But as Knights, Braithwaite and others concur; it’s the integration issue which is the big challenge. ‘An ERP system will have taken an order and will typically feed it to a warehouse management system, but is it doing it in real-time or batching it up? Is the WMS driving the automation directly or through a sub set system? There are some big choices here. It really depends on the type of warehouse management system you have – some run automation really well others not,’ points out Braithwaite.

‘Warehouse software packages do not necessarily operate in real-time and for automation this is essential as the system has to react quickly,’ says Knights.

So what about pay back? How long a period of time are we talking about? Of course, it really depends on the dynamics of the particular application and indeed, the scale. Projects in Germany can reach the giddy heights of 45m and are invariably rack clad structures, whereas in the UK the maximum that has been permitted is 35m. Anything over 30m tends to be rack clad and the build process is much faster, but in the UK there is a reluctance to adopt this approach as it is perceived to be inflexible – the pension funds really don’t like it. However, there are advantages. For one, rack clad structures have a rateable value of zero as they are classed as plant and equipment.

According to Knights, ‘Normal payback is 3-5 years on most of the projects we do, some go beyond that.’ But John Harvey Chairman of contract logistics service provider, Tibbett & Britten looks to 7-10 year contracts for automation to be considered feasible.

In general, contract lengths for third party operators tend to be 3-5 years in Europe which would preclude investment in automated warehouse facilities. The dominance of contracted out logistics in the UK may go some way to explaining the differential between adoption rates of automated warehousing in the UK and Germany.

However, if UK businesses wish to trim logistics costs to gain a competitive edge then automation may well be a significant tool to achieving this. It may require a broader view on the lengths of 3pl contracts.


The ‘Ten Commandments’ of automation

  1. Despite what is said, automation can be flexible if flexibility is designed in from the start. This begins with plenty of ‘what-if’ analysis or scenario planning. Very few companies do enough.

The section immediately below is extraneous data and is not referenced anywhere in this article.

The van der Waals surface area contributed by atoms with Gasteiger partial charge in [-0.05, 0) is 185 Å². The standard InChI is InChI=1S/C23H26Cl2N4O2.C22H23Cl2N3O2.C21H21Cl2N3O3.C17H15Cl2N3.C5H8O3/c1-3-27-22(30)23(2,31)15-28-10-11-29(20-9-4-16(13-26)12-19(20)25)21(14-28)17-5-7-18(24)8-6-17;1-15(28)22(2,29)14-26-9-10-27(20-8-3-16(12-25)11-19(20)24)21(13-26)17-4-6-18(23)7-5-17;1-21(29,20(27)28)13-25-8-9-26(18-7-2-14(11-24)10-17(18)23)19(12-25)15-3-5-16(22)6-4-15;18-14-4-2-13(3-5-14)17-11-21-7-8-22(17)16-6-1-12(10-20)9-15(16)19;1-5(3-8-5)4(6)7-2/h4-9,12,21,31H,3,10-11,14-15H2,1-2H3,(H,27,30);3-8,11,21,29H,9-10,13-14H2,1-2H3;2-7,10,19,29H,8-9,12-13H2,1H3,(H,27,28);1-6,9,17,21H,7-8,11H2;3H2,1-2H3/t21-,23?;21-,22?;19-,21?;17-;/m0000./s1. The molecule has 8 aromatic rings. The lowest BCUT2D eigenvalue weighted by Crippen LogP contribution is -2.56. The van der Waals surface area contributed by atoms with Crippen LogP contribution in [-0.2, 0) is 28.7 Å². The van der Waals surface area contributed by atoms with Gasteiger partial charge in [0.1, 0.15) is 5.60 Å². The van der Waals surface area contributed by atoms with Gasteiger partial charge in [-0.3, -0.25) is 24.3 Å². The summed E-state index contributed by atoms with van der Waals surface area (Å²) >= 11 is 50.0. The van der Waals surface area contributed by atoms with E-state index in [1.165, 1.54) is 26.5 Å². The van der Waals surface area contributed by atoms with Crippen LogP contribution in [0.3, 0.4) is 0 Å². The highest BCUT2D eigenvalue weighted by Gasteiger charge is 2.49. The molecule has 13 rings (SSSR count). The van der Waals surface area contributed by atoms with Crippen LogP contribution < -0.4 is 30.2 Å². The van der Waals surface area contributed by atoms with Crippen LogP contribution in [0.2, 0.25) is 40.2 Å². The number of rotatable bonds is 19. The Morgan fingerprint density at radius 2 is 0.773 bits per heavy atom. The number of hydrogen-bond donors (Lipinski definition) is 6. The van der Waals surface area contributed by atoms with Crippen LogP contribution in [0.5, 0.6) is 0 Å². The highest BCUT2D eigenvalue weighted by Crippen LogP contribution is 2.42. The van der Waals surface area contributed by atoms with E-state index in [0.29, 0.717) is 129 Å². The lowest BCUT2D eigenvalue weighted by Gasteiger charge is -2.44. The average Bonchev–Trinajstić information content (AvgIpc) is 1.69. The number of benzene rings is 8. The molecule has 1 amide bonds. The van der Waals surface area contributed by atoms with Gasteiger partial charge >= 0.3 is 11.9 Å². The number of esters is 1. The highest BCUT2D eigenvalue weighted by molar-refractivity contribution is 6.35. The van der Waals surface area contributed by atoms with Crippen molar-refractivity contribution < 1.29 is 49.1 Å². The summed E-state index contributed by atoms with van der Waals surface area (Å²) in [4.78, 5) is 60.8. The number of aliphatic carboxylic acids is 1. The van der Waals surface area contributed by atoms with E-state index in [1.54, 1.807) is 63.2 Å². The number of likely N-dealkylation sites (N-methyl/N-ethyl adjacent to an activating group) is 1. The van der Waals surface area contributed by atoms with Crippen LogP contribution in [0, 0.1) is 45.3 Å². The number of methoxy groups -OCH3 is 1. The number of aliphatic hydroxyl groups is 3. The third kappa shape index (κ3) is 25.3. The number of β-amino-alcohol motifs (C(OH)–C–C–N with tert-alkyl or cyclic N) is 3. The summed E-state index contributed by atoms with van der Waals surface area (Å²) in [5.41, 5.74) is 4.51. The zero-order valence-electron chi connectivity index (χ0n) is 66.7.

2. Early operational buy-in; failure to gain early involvement of the operations team is one of the biggest causes of problems.
  3. Own the solution – too many customers rely on the supplier to do all the development and never really take ownership of the solution.
  4. Remember that a project does not finish at the end of the implementation phase. After implementation comes exploitation, which is when the real benefits of the investment are realised.
  5. Undertake incremental cost benefit analysis – don’t just look at the benefits of the whole system, but of each element as well. You may find that some elements do not offer a benefit.
  6. Take a long view. If you are seriously looking for just a two or three year payback then automation is unlikely to work.
  7. Remember that automation is not just about cost saving its also about building capability. There are things that can be done with automation that are impractical conventionally.
  8. Many automation projects these days involve high-speed order picking. There are two critical processes which you have to get right if the project is to be a success – the order launch process and pick face and product profiling.
  9. Try to give quality time to the design, planning and testing phases. Most projects run to tight timescales and these most important phases are usually the first to be squeezed when programmes are compressed.
  10. Recognise that managing an automated warehouse is completely different to a manual one. Many companies fail to recognise this and have major difficulties in the early months or even years.

Source: Simon Tomlinson, Director of supply chain consultancy The Logistics Business